Photo by Lucas Foglia Jeanna Giese’s long hair is pulled back in a loose ponytail. Her navy blue sweatshirt hangs loosely over blue jeans and a plaid button-down shirt. Sitting at a Starbucks in Fond du Lac, she looks like a typical 23-year-old, except for what’s hanging from her neck. “Yeah, I’m wearing a bat […]
Photo by Lucas Foglia
Jeanna Giese’s long hair is pulled back in a loose ponytail. Her navy blue sweatshirt hangs loosely over blue jeans and a plaid button-down shirt. Sitting at a Starbucks in Fond du Lac, she looks like a typical 23-year-old, except for what’s hanging from her neck.
“Yeah, I’m wearing a bat necklace,” she says, fingering a winged figurine she bought while volunteering for the Organization for Bat Conservation last year. She wears it so often that she’s already had to replace the chain that holds the tiny replica. “It creates a lot of confusion, but I say, ‘I’m not afraid of them. I love them. I’m going to wear it.’”
In 2004, someone swatted a bat onto the floor of her Fond du Lac church, and Jeanna, ever the animal lover, picked up the body to carry it safely outside. This split-second decision, and the bat’s fierce little teeth, set in motion a course of events that would transform the volleyball-loving high school sophomore into the nationally noted “Rabies Girl.”
At one point, doctors said she had just four hours to live. But an experimental treatment at Children’s Hospital of Wisconsin in Milwaukee, where doctors put Giese into a coma and flooded her system with a cocktail of immune-boosting drugs, saved her life. She became the first person in recorded history to survive an advanced rabies infection without the aid of a vaccine. If caught earlier, rabies is easily routed. But in Jeanna’s case, the survival rate was thought to be zero.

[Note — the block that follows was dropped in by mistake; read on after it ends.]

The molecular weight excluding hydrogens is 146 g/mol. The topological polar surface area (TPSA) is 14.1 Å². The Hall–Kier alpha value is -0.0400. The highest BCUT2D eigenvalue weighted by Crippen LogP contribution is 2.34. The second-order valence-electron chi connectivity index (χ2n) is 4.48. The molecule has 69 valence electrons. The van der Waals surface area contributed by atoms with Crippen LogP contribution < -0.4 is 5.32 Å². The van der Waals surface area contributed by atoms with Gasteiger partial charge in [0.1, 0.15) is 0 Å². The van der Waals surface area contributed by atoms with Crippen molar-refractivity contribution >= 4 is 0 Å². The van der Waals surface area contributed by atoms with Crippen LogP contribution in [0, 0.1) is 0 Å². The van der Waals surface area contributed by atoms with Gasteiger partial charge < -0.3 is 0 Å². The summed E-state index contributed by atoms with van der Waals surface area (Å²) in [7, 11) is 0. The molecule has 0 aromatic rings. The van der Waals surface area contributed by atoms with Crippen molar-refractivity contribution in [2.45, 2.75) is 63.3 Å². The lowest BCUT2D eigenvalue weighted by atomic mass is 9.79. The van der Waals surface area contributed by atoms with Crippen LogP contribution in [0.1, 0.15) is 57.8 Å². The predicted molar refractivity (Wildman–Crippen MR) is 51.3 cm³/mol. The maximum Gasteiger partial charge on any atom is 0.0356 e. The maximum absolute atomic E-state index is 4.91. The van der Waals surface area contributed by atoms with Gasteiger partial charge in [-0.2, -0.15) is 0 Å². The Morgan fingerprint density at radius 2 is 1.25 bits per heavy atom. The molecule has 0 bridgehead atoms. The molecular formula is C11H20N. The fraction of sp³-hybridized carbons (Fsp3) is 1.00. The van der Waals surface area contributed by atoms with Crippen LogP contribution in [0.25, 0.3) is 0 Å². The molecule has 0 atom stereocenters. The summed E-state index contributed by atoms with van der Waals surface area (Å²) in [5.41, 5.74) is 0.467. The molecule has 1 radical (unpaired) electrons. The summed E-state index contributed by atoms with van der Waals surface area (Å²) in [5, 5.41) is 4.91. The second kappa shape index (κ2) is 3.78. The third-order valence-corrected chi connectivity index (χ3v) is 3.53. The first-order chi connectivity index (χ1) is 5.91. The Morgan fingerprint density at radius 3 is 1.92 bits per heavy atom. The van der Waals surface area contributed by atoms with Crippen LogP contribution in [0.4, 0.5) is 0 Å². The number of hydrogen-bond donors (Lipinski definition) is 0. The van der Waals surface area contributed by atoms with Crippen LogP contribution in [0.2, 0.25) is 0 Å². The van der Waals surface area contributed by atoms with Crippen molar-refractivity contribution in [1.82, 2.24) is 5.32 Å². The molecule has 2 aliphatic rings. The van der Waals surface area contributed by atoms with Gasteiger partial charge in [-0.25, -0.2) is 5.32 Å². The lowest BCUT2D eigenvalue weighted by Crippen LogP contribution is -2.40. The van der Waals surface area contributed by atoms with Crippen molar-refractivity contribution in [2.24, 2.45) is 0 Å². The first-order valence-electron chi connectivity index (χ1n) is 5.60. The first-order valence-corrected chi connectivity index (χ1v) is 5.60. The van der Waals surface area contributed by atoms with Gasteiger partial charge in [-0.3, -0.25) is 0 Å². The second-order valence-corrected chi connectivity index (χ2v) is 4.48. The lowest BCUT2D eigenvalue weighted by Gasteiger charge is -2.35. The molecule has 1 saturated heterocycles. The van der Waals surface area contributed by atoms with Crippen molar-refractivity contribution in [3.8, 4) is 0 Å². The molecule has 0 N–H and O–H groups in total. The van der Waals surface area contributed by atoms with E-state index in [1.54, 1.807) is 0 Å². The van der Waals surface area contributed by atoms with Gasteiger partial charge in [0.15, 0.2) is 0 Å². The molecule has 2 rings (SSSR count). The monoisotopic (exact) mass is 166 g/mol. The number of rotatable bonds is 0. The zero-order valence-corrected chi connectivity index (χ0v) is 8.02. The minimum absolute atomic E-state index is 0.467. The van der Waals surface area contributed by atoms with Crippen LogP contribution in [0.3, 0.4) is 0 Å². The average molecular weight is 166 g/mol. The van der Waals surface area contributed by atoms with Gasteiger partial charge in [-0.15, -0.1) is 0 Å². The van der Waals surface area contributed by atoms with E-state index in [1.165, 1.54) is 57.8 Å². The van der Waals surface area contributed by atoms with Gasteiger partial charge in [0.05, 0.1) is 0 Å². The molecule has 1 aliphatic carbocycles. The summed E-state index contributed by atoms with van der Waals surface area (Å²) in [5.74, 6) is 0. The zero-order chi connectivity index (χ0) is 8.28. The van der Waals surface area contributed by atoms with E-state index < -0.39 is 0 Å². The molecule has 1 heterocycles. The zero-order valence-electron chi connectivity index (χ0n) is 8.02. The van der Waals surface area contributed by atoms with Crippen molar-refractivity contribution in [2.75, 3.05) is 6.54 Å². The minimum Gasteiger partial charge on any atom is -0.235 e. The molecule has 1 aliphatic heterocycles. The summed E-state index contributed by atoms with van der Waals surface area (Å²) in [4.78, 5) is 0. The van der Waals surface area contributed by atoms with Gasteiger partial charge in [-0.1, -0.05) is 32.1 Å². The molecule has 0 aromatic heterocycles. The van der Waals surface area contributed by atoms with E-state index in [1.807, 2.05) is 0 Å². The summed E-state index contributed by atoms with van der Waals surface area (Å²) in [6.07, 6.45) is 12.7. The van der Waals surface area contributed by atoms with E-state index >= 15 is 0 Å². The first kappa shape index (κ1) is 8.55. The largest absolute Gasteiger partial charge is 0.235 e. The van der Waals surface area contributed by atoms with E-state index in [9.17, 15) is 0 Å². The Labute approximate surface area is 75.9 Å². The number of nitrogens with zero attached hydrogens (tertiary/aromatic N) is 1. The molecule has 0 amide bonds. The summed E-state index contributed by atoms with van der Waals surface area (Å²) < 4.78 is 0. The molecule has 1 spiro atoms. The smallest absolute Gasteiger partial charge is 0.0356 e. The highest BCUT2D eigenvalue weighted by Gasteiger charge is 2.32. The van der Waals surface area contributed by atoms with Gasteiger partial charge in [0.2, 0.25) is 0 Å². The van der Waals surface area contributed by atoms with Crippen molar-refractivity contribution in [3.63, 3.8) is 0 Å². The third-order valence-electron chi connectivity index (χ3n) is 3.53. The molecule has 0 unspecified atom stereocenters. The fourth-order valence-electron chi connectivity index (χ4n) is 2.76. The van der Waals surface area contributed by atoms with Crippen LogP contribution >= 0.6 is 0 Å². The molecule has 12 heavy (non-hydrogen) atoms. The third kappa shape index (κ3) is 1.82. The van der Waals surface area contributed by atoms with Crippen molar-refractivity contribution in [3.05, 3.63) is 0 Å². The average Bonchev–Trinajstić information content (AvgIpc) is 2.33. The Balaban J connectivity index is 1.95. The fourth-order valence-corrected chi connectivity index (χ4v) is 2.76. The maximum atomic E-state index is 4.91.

Fame followed. She appeared on “Good Morning America” in New York, where she sat for an interview with Diane Sawyer. “I was still at the point where my mind, my body, nothing was cooperating,” she says. She spent the next two years in intensive physical and occupational therapy, relearning how to speak, stand, eat, drink and perform other tasks normally taken for granted. Between treatments, she made appearances around the country. Then came visits to Wisconsin schools, World Rabies Day events and other functions.
Jeanna graduated from college in 2011 and is looking for a career that will allow her to both work with dogs and continue speaking at schools. She loves talking to students about rabies, she says. “If I had known about it, this wouldn’t have happened to me.”